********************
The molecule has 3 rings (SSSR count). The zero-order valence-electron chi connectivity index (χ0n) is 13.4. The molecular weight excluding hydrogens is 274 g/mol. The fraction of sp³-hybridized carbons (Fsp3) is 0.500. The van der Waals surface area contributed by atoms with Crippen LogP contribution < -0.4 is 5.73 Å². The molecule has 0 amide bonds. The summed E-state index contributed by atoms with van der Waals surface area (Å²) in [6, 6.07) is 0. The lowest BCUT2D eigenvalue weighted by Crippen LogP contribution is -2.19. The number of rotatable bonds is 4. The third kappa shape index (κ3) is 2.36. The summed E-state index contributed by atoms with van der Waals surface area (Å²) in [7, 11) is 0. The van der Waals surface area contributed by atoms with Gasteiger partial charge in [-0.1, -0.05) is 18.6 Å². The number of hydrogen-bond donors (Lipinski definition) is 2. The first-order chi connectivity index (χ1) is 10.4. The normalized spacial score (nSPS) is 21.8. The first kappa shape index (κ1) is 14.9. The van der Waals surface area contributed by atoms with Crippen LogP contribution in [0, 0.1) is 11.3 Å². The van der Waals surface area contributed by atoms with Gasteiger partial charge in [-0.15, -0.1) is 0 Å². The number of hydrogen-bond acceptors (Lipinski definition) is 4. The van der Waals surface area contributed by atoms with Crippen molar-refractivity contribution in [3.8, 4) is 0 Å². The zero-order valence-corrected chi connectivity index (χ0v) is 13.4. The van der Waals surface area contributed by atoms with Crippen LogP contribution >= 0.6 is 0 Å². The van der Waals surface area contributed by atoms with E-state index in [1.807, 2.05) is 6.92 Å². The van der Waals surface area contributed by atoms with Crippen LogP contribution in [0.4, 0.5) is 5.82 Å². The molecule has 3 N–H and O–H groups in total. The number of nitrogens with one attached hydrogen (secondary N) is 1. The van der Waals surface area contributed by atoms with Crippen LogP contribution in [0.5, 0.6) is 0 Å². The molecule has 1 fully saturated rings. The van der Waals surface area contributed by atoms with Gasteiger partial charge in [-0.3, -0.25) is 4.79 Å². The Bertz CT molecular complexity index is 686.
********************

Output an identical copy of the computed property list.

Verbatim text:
The molecule has 3 rings (SSSR count). The zero-order valence-electron chi connectivity index (χ0n) is 13.4. The molecular weight excluding hydrogens is 274 g/mol. The fraction of sp³-hybridized carbons (Fsp3) is 0.500. The van der Waals surface area contributed by atoms with Crippen LogP contribution < -0.4 is 5.73 Å². The molecule has 0 amide bonds. The summed E-state index contributed by atoms with van der Waals surface area (Å²) in [6, 6.07) is 0. The lowest BCUT2D eigenvalue weighted by Crippen LogP contribution is -2.19. The number of rotatable bonds is 4. The third kappa shape index (κ3) is 2.36. The summed E-state index contributed by atoms with van der Waals surface area (Å²) in [7, 11) is 0. The van der Waals surface area contributed by atoms with Gasteiger partial charge in [-0.1, -0.05) is 18.6 Å². The number of hydrogen-bond donors (Lipinski definition) is 2. The first-order chi connectivity index (χ1) is 10.4. The normalized spacial score (nSPS) is 21.8. The first kappa shape index (κ1) is 14.9. The van der Waals surface area contributed by atoms with Crippen LogP contribution in [0, 0.1) is 11.3 Å². The van der Waals surface area contributed by atoms with Gasteiger partial charge in [-0.15, -0.1) is 0 Å². The number of hydrogen-bond acceptors (Lipinski definition) is 4. The van der Waals surface area contributed by atoms with Crippen molar-refractivity contribution in [3.8, 4) is 0 Å². The zero-order valence-corrected chi connectivity index (χ0v) is 13.4. The van der Waals surface area contributed by atoms with Crippen LogP contribution >= 0.6 is 0 Å². The van der Waals surface area contributed by atoms with E-state index in [1.807, 2.05) is 6.92 Å². The van der Waals surface area contributed by atoms with Crippen LogP contribution in [0.4, 0.5) is 5.82 Å². The molecule has 3 N–H and O–H groups in total. The number of nitrogens with one attached hydrogen (secondary N) is 1. The van der Waals surface area contributed by atoms with Crippen LogP contribution in [0.5, 0.6) is 0 Å². The molecule has 1 fully saturated rings. The van der Waals surface area contributed by atoms with Gasteiger partial charge in [-0.3, -0.25) is 4.79 Å². The Bertz CT molecular complexity index is 686.